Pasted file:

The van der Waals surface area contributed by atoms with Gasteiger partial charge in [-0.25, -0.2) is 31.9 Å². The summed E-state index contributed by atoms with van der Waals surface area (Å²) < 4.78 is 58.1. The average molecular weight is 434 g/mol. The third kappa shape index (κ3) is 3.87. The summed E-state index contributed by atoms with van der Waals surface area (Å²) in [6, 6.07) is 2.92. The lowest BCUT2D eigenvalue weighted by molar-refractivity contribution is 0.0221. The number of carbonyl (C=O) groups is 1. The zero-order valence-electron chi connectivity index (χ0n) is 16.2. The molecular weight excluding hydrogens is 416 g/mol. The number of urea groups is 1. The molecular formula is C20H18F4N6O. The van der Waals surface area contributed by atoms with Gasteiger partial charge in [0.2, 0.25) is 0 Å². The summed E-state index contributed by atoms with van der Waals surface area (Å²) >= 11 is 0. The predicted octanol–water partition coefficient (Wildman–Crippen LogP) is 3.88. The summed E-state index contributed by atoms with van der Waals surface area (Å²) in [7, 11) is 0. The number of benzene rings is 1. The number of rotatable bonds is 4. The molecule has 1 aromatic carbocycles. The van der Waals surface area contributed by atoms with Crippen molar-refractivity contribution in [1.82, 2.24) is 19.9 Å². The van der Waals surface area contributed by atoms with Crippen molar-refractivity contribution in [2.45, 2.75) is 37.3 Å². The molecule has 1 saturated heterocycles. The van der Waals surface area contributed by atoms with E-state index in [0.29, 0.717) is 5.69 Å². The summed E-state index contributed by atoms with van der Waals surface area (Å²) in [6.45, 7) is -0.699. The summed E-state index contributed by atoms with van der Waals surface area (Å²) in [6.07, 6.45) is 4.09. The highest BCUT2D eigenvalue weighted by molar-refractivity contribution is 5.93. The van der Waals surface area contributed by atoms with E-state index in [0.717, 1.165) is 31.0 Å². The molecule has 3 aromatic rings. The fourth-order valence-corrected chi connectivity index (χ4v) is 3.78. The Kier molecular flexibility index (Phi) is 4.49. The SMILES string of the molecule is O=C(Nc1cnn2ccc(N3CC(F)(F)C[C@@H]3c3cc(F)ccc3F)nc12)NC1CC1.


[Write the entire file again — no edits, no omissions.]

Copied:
The van der Waals surface area contributed by atoms with Gasteiger partial charge in [-0.25, -0.2) is 31.9 Å². The summed E-state index contributed by atoms with van der Waals surface area (Å²) < 4.78 is 58.1. The average molecular weight is 434 g/mol. The third kappa shape index (κ3) is 3.87. The summed E-state index contributed by atoms with van der Waals surface area (Å²) in [6, 6.07) is 2.92. The lowest BCUT2D eigenvalue weighted by molar-refractivity contribution is 0.0221. The number of carbonyl (C=O) groups is 1. The zero-order valence-electron chi connectivity index (χ0n) is 16.2. The molecular weight excluding hydrogens is 416 g/mol. The number of urea groups is 1. The molecular formula is C20H18F4N6O. The van der Waals surface area contributed by atoms with Gasteiger partial charge in [0.2, 0.25) is 0 Å². The summed E-state index contributed by atoms with van der Waals surface area (Å²) >= 11 is 0. The predicted octanol–water partition coefficient (Wildman–Crippen LogP) is 3.88. The summed E-state index contributed by atoms with van der Waals surface area (Å²) in [7, 11) is 0. The number of benzene rings is 1. The number of rotatable bonds is 4. The molecule has 1 aromatic carbocycles. The van der Waals surface area contributed by atoms with Crippen molar-refractivity contribution in [1.82, 2.24) is 19.9 Å². The van der Waals surface area contributed by atoms with Crippen molar-refractivity contribution in [2.45, 2.75) is 37.3 Å². The molecule has 1 saturated heterocycles. The van der Waals surface area contributed by atoms with E-state index in [0.29, 0.717) is 5.69 Å². The summed E-state index contributed by atoms with van der Waals surface area (Å²) in [6.45, 7) is -0.699. The summed E-state index contributed by atoms with van der Waals surface area (Å²) in [6.07, 6.45) is 4.09. The highest BCUT2D eigenvalue weighted by molar-refractivity contribution is 5.93. The van der Waals surface area contributed by atoms with E-state index in [0.717, 1.165) is 31.0 Å². The molecule has 3 aromatic rings. The fourth-order valence-corrected chi connectivity index (χ4v) is 3.78. The Kier molecular flexibility index (Phi) is 4.49. The SMILES string of the molecule is O=C(Nc1cnn2ccc(N3CC(F)(F)C[C@@H]3c3cc(F)ccc3F)nc12)NC1CC1.